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The iRig Mic HD2 is basically a small diaphragm condenser mic with a handheld design, that connects via a Lightning cable (included) to your iPhone or iPad (or via USB to your Mac or PC). The mic offers a sensitivity control on a small recessed knob, that can’t be bumped (you’ll have to move it deliberately) along with a blue LED indicating power that flashes green for moderate level, orange for nice hot level and red for too much level. Since the mic actually has a 1/8” stereo mini-plug headphone output, there’s also a volume control for that.
The HD2 comes with a clip that can be stand-mounted, but most folks will likely use it handheld or with the supplied mini-tripod desktop stand (there’s a carrying pouch too). I wanted to try the mic on my iPhone so I downloaded the free iRig Recorder software, which proved to work better than a couple of the other free apps I’ve tried. Turns out iRig Recorder isn’t exactly free as you’ll be wanting to download its optional Processors, or Creative, or All-Functionalities bundle(s), although they do at least give you a full-featured Compressor (attack, release, ratio, threshold and output), a Normalizer, a Mono-to-Stereo Imager and a rudimentary three-band EQ (frequency and Q).
IK offers a Mic Modeler app too, but the cool thing is that the iRig Mic HD2 actually sounds good on its own. It has a nice mid-forward presence to it, that is sufficiently bright as well as sufficiently deep, too. It’s neither harsh nor thin, with a useful fullness that is absent of excessive low-end rumble (evidence of some wise high-pass filtering on the mic’s signal processing). Acoustic guitar, Cajon drum and vocals all translated nicely, as I adjusted mic sensitivity appropriately for each source. Even so, as I did some loud vocals that must’ve gotten in the red or close to it, the mic absorbed the peak loudly and cleanly.▼ Article continues below ▼
My main grumble is the difficulty I faced trying to adjust the mic’s headphone and sensitivity levels, as they require a little bit of fingernail. The mic’s headphone amp isn’t particularly loud, but sufficient. I did get some noticeable latency even with it minimized within the app, so a direct monitoring feature would be very nice.
Seems to me the iRig Mic HD2 is quite good for some quick 4-tracking of music ideas on your iDevice but where it really shines will be for the run-n-gun ENG (electronic news gathering) content producer on-the go. Armed only with an iPhone, a pair of headphones and iRig Mic HD2, you could create broadcast quality content from anywhere on earth, as long as your batteries can last. Not bad for $129. Old media, meet the future.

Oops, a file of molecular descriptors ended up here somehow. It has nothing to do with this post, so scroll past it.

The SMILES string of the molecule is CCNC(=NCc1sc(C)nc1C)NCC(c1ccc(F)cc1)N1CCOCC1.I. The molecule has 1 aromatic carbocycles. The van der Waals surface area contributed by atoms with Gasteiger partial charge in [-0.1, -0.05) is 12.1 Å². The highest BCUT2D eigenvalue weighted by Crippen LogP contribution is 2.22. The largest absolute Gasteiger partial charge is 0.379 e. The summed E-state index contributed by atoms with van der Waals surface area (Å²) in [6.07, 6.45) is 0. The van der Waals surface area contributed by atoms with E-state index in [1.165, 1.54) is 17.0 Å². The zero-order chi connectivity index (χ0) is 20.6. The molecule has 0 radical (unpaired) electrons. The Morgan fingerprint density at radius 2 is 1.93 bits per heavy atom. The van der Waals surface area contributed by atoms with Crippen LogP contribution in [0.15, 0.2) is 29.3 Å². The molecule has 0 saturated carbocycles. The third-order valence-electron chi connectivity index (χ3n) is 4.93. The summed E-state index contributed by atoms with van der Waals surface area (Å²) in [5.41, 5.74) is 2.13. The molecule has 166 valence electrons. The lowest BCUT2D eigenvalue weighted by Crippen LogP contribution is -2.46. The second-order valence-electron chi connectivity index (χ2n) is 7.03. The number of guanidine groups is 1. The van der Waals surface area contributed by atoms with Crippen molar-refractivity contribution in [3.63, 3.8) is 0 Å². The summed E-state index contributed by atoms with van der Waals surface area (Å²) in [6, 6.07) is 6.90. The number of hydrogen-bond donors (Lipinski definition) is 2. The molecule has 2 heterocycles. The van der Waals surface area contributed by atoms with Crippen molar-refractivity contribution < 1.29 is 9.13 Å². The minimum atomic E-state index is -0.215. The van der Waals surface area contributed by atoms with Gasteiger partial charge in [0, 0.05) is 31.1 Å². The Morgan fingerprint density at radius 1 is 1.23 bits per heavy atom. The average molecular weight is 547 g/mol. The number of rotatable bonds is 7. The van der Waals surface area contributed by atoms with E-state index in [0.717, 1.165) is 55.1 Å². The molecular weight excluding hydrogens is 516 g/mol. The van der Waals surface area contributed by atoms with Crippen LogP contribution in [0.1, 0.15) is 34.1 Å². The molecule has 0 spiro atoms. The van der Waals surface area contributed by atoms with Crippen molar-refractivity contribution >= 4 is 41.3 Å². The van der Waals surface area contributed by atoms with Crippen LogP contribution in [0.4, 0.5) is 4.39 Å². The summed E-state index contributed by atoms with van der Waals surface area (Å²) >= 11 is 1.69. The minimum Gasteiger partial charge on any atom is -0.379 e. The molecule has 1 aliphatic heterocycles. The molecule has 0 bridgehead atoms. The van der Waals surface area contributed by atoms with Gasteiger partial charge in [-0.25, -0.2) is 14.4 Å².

So, let’s say that content requires special handling…it would be nice to have a mic preamp with 48 V phantom power for condensers, lots of clean gain for quiet sources and the convenience of iOS compatibility. That’s where the Pre HD steps in with that phantom power, 60 dB of gain, the same tri-color metering scheme as the iRig Mic HD2, the same 1/8” headphone output and Direct Monitoring so you can listen to the mic’s output prior to recording and without the distraction of latency.
I hooked the Pre HD up to my Mac Pro for a little music production and got predictably good results across a wide variety of inputs (acoustic guitar, tambos, Cajon, vocals, floor tom, piano) with very little self-noise from the Pre HD, wide frequency response, good dynamics and sufficient headroom. The Direct Monitor feature is a “must have” as a little latency is tolerable for ENG but a pain-in-the-ass for music production. My few complaints are a product of the unit’s portability … it’s small, will fall off a table top and the tiny rotary controls aren’t easy to carefully adjust. Of course, being small and light is the whole point here. Again, the headphone amp is a little too quiet, but just enough.
All in all, the Pre HD is an effective, low-cost tool for desktop and musical production, that is certainly worth all of its $99 price. I’d say that IK Multimedia has two products here that are a big part of the mobilizing and democratizing of music production and personal production in general.